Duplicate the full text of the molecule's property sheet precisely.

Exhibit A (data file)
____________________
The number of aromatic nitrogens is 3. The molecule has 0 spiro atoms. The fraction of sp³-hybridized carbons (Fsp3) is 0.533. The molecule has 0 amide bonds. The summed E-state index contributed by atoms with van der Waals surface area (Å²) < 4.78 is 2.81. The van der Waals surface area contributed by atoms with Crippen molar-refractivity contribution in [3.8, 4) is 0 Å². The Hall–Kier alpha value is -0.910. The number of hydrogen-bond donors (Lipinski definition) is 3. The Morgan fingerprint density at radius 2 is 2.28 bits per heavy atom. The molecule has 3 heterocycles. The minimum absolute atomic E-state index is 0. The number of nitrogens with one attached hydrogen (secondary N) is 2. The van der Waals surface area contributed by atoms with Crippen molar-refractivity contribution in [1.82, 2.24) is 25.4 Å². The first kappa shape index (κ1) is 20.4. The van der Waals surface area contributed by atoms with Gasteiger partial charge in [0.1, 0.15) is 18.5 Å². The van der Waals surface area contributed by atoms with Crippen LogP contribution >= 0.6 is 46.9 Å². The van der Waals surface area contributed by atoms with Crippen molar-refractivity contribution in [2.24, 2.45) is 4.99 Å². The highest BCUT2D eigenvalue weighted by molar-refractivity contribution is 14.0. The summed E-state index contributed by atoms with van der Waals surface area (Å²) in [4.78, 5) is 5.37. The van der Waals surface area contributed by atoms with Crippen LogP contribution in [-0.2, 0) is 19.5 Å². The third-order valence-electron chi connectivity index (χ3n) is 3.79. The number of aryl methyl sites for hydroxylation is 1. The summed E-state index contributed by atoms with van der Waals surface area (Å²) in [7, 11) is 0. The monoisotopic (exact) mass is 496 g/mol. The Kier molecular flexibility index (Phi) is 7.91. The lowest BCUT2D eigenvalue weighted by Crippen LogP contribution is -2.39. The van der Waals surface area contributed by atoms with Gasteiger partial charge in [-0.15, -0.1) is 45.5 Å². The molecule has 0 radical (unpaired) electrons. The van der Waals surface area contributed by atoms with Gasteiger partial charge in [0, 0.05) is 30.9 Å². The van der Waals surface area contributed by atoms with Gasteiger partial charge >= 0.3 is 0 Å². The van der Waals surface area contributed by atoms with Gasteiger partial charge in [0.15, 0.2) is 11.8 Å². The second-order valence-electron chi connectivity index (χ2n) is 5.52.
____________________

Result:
The number of aromatic nitrogens is 3. The molecule has 0 spiro atoms. The fraction of sp³-hybridized carbons (Fsp3) is 0.533. The molecule has 0 amide bonds. The summed E-state index contributed by atoms with van der Waals surface area (Å²) < 4.78 is 2.81. The van der Waals surface area contributed by atoms with Crippen molar-refractivity contribution in [3.8, 4) is 0 Å². The Hall–Kier alpha value is -0.910. The number of hydrogen-bond donors (Lipinski definition) is 3. The Morgan fingerprint density at radius 2 is 2.28 bits per heavy atom. The molecule has 3 heterocycles. The minimum absolute atomic E-state index is 0. The number of nitrogens with one attached hydrogen (secondary N) is 2. The van der Waals surface area contributed by atoms with Crippen molar-refractivity contribution in [1.82, 2.24) is 25.4 Å². The first kappa shape index (κ1) is 20.4. The van der Waals surface area contributed by atoms with Gasteiger partial charge in [0.1, 0.15) is 18.5 Å². The van der Waals surface area contributed by atoms with Crippen LogP contribution >= 0.6 is 46.9 Å². The van der Waals surface area contributed by atoms with Crippen molar-refractivity contribution in [2.24, 2.45) is 4.99 Å². The highest BCUT2D eigenvalue weighted by molar-refractivity contribution is 14.0. The summed E-state index contributed by atoms with van der Waals surface area (Å²) in [4.78, 5) is 5.37. The van der Waals surface area contributed by atoms with Crippen LogP contribution in [-0.2, 0) is 19.5 Å². The third-order valence-electron chi connectivity index (χ3n) is 3.79. The number of aryl methyl sites for hydroxylation is 1. The summed E-state index contributed by atoms with van der Waals surface area (Å²) in [7, 11) is 0. The monoisotopic (exact) mass is 496 g/mol. The Kier molecular flexibility index (Phi) is 7.91. The lowest BCUT2D eigenvalue weighted by Crippen LogP contribution is -2.39. The van der Waals surface area contributed by atoms with Gasteiger partial charge in [-0.15, -0.1) is 45.5 Å². The molecule has 0 radical (unpaired) electrons. The van der Waals surface area contributed by atoms with Gasteiger partial charge in [0, 0.05) is 30.9 Å². The van der Waals surface area contributed by atoms with Gasteiger partial charge >= 0.3 is 0 Å². The van der Waals surface area contributed by atoms with Gasteiger partial charge in [0.15, 0.2) is 11.8 Å². The second-order valence-electron chi connectivity index (χ2n) is 5.52.